• Yearly endocrine (hormone) blood tests such as cortisol, prolactin, and IGF-1, beginning in a person’s teens.
  • Yearly thyroid ultrasound.
  • Yearly testicular ultrasound for boys, starting before puberty.

Screening recommendations may change over time as new technologies are developed and more is learned about Carney complex. It’s important to talk with your health care team about appropriate screening tests.

How is Carney complex (CNC) managed?

Treatment of CNC is different for each person, depending on the type of tumor(s) they have, their symptoms, and other factors.

In general, most types of tumors resulting from Carney complex are removed with surgery if they are causing symptoms (or if they might cause problems in the future). Other types of treatments might also be helpful in some situations. Close follow-up is usually recommended after treatment to watch for possible signs of a tumor recurring (coming back) or new tumors forming.

For some types of tumors that aren’t likely to cause health issues, watching them closely (instead of removing them right away) might be an option.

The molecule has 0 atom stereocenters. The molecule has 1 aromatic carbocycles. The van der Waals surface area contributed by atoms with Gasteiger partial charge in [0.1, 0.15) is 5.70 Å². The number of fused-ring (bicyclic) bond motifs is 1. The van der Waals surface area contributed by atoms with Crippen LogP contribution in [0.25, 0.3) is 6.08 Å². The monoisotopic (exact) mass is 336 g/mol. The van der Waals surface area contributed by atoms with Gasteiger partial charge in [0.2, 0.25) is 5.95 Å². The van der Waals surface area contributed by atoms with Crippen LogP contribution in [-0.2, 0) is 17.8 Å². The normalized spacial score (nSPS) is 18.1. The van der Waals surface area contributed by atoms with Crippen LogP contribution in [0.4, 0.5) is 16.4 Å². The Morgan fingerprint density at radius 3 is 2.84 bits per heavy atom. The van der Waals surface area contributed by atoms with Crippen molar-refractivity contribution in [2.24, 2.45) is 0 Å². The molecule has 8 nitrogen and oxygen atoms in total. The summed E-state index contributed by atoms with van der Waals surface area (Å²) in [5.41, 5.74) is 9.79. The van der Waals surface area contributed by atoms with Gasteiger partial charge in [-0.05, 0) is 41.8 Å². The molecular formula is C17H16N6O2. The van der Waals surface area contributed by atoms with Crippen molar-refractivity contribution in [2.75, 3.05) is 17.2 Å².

Questions to ask the health care team

If you are concerned about your risk of Carney complex or the tumors it can cause, talk with your health care team. It might be helpful to bring someone along to your appointments to take notes. Consider asking your health care team the following questions:

  • Could my family carry a gene mutation for Carney complex? How likely is it that I might have it?
  • Should I meet with a genetic counselor or other genetics specialist for a risk assessment, and possibly genetic testing? Can you refer me to someone?
  • Should I get any screening tests to look for tumors? When should these start?

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Developed by the American Cancer Society medical and editorial content team with medical review and contribution by the American Society of Clinical Oncology (ASCO).

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MedlinePlus [Internet]. Bethesda (MD): National Library of Medicine (US). Carney Complex. 2010. Accessed at https://medlineplus.gov/genetics/condition/carney-complex on January 24, 2024.

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Last Revised: March 1, 2024